A few weeks later 90-year-old Rabbi Jozsef Schweitzer was
verbally assaulted on the street when a stranger came up to him
and said "I hate all Jews!"
In March Akos Kertesz, an 80-year-old prize-winning Jewish
Hungarian writer, applied for political asylum in Canada.
"I hope that one day I will be able to return to a democratic,
tolerant, humane Hungary," Kertesz wrote in a letter to the
The government publicly condemned the incidents and has taken
concrete steps in the past to combat extremism.
In 2010 it banned the paramilitary organization Magyar Garda and
earlier in the month a young man in Nagykanizsa received an
18-month suspended sentence for Holocaust denial.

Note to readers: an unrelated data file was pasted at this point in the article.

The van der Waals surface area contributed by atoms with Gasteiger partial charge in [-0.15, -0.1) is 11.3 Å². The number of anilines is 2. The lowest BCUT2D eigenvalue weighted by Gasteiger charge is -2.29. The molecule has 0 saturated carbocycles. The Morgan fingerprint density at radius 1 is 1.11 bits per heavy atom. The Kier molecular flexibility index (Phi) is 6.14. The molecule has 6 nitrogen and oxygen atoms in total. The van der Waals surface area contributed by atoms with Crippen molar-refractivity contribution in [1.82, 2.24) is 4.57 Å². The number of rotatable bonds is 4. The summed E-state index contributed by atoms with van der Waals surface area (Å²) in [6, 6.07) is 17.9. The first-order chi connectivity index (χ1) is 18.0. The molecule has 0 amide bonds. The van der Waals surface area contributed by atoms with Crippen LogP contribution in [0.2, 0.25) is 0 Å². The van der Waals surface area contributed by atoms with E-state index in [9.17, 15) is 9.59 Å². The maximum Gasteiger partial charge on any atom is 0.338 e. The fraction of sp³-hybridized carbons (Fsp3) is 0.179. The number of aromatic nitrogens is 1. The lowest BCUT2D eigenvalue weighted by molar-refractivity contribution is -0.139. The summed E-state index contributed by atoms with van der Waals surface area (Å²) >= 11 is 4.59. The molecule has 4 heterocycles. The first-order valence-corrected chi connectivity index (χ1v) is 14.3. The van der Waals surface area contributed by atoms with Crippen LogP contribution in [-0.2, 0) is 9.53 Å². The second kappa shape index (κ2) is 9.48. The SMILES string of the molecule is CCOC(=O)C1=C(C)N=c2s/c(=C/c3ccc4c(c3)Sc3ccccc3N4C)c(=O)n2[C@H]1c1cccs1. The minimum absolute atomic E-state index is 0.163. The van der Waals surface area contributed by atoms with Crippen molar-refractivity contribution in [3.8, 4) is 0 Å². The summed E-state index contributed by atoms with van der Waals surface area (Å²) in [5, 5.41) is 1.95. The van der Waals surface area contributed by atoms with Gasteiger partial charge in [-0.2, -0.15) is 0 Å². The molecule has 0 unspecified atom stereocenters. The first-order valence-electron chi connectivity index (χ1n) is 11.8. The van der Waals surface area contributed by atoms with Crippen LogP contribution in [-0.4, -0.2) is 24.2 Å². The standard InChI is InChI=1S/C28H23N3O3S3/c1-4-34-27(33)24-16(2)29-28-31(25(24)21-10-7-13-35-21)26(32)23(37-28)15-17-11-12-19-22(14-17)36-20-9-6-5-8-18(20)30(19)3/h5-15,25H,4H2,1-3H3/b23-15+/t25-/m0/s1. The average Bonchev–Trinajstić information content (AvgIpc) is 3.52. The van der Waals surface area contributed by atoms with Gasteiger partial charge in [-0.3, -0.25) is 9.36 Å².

Yet no public condemnation was heard when two deputies from the
ruling Fidesz party attended a ball last month to raise money for
another statue in Budapest.
Peter Feldmajer, head of the Federation of Hungarian Jewish
Communities, said that there were "hundreds of incidents of
verbal and sometimes physical abuse every week against members of
our community because of their ethnic background".
"The problem is with the law. There are no laws against public
hate speech," he told AFP. "The emphasis is now on freedom of the
speech and not on protecting the dignity of people."